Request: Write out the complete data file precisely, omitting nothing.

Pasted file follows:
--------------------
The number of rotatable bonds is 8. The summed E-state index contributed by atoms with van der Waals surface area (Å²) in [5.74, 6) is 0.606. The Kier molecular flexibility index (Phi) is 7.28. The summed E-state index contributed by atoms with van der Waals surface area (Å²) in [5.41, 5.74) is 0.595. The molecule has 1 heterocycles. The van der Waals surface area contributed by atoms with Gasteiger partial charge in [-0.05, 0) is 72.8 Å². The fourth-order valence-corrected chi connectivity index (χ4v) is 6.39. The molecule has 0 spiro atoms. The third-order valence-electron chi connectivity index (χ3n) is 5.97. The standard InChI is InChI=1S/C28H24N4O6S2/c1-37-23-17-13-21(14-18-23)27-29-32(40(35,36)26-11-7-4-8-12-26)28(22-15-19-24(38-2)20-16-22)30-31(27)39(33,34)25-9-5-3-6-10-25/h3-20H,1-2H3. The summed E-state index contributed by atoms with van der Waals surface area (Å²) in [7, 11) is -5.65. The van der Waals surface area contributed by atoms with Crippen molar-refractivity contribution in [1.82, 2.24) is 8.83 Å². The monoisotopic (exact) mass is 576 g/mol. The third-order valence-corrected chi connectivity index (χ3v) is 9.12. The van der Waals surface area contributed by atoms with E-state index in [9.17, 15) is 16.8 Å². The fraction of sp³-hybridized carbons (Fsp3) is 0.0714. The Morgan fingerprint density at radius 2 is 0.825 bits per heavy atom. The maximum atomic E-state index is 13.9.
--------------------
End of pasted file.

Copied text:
The number of rotatable bonds is 8. The summed E-state index contributed by atoms with van der Waals surface area (Å²) in [5.74, 6) is 0.606. The Kier molecular flexibility index (Phi) is 7.28. The summed E-state index contributed by atoms with van der Waals surface area (Å²) in [5.41, 5.74) is 0.595. The molecule has 1 heterocycles. The van der Waals surface area contributed by atoms with Gasteiger partial charge in [-0.05, 0) is 72.8 Å². The fourth-order valence-corrected chi connectivity index (χ4v) is 6.39. The molecule has 0 spiro atoms. The third-order valence-electron chi connectivity index (χ3n) is 5.97. The standard InChI is InChI=1S/C28H24N4O6S2/c1-37-23-17-13-21(14-18-23)27-29-32(40(35,36)26-11-7-4-8-12-26)28(22-15-19-24(38-2)20-16-22)30-31(27)39(33,34)25-9-5-3-6-10-25/h3-20H,1-2H3. The summed E-state index contributed by atoms with van der Waals surface area (Å²) in [7, 11) is -5.65. The van der Waals surface area contributed by atoms with Crippen molar-refractivity contribution in [1.82, 2.24) is 8.83 Å². The monoisotopic (exact) mass is 576 g/mol. The third-order valence-corrected chi connectivity index (χ3v) is 9.12. The van der Waals surface area contributed by atoms with E-state index in [9.17, 15) is 16.8 Å². The fraction of sp³-hybridized carbons (Fsp3) is 0.0714. The Morgan fingerprint density at radius 2 is 0.825 bits per heavy atom. The maximum atomic E-state index is 13.9.